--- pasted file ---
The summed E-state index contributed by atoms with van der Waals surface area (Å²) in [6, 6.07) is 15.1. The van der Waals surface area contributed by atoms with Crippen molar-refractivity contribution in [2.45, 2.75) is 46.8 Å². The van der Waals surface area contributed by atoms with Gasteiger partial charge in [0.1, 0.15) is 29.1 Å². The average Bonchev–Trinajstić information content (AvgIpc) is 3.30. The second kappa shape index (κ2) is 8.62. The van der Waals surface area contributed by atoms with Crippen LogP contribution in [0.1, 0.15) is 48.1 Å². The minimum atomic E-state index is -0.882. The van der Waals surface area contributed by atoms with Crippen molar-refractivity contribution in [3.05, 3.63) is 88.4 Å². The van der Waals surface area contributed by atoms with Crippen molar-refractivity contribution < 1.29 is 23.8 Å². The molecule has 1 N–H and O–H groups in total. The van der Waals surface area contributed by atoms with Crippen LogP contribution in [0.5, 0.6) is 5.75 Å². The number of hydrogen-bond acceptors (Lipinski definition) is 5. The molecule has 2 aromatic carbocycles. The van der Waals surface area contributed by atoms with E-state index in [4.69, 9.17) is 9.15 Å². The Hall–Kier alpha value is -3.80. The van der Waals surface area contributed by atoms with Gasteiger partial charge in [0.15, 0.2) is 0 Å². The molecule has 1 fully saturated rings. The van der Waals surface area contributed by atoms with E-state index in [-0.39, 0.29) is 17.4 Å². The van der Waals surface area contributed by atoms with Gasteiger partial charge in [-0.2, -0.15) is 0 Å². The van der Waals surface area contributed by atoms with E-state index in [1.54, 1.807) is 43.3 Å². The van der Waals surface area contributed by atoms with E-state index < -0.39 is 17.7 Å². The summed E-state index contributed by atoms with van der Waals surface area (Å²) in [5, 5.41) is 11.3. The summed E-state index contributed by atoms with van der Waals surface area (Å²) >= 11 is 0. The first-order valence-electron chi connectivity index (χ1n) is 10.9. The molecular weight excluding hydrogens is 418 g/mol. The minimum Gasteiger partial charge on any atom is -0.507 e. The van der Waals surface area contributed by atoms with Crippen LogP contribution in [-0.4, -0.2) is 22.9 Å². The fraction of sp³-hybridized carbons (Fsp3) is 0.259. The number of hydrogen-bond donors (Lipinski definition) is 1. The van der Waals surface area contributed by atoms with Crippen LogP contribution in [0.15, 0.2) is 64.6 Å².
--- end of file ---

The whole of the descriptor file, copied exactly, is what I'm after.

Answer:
The summed E-state index contributed by atoms with van der Waals surface area (Å²) in [6, 6.07) is 15.1. The van der Waals surface area contributed by atoms with Crippen molar-refractivity contribution in [2.45, 2.75) is 46.8 Å². The van der Waals surface area contributed by atoms with Gasteiger partial charge in [0.1, 0.15) is 29.1 Å². The average Bonchev–Trinajstić information content (AvgIpc) is 3.30. The second kappa shape index (κ2) is 8.62. The van der Waals surface area contributed by atoms with Crippen LogP contribution in [0.1, 0.15) is 48.1 Å². The minimum atomic E-state index is -0.882. The van der Waals surface area contributed by atoms with Crippen molar-refractivity contribution in [3.05, 3.63) is 88.4 Å². The van der Waals surface area contributed by atoms with Crippen molar-refractivity contribution < 1.29 is 23.8 Å². The molecule has 1 N–H and O–H groups in total. The van der Waals surface area contributed by atoms with Crippen LogP contribution in [0.5, 0.6) is 5.75 Å². The number of hydrogen-bond acceptors (Lipinski definition) is 5. The molecule has 2 aromatic carbocycles. The van der Waals surface area contributed by atoms with E-state index in [4.69, 9.17) is 9.15 Å². The Hall–Kier alpha value is -3.80. The van der Waals surface area contributed by atoms with Gasteiger partial charge in [0.15, 0.2) is 0 Å². The molecule has 1 fully saturated rings. The van der Waals surface area contributed by atoms with E-state index in [-0.39, 0.29) is 17.4 Å². The van der Waals surface area contributed by atoms with Gasteiger partial charge in [-0.2, -0.15) is 0 Å². The van der Waals surface area contributed by atoms with E-state index in [1.54, 1.807) is 43.3 Å². The van der Waals surface area contributed by atoms with E-state index < -0.39 is 17.7 Å². The summed E-state index contributed by atoms with van der Waals surface area (Å²) in [5, 5.41) is 11.3. The summed E-state index contributed by atoms with van der Waals surface area (Å²) >= 11 is 0. The first-order valence-electron chi connectivity index (χ1n) is 10.9. The molecular weight excluding hydrogens is 418 g/mol. The minimum Gasteiger partial charge on any atom is -0.507 e. The van der Waals surface area contributed by atoms with Crippen LogP contribution in [-0.4, -0.2) is 22.9 Å². The fraction of sp³-hybridized carbons (Fsp3) is 0.259. The number of hydrogen-bond donors (Lipinski definition) is 1. The van der Waals surface area contributed by atoms with Crippen LogP contribution in [0.15, 0.2) is 64.6 Å².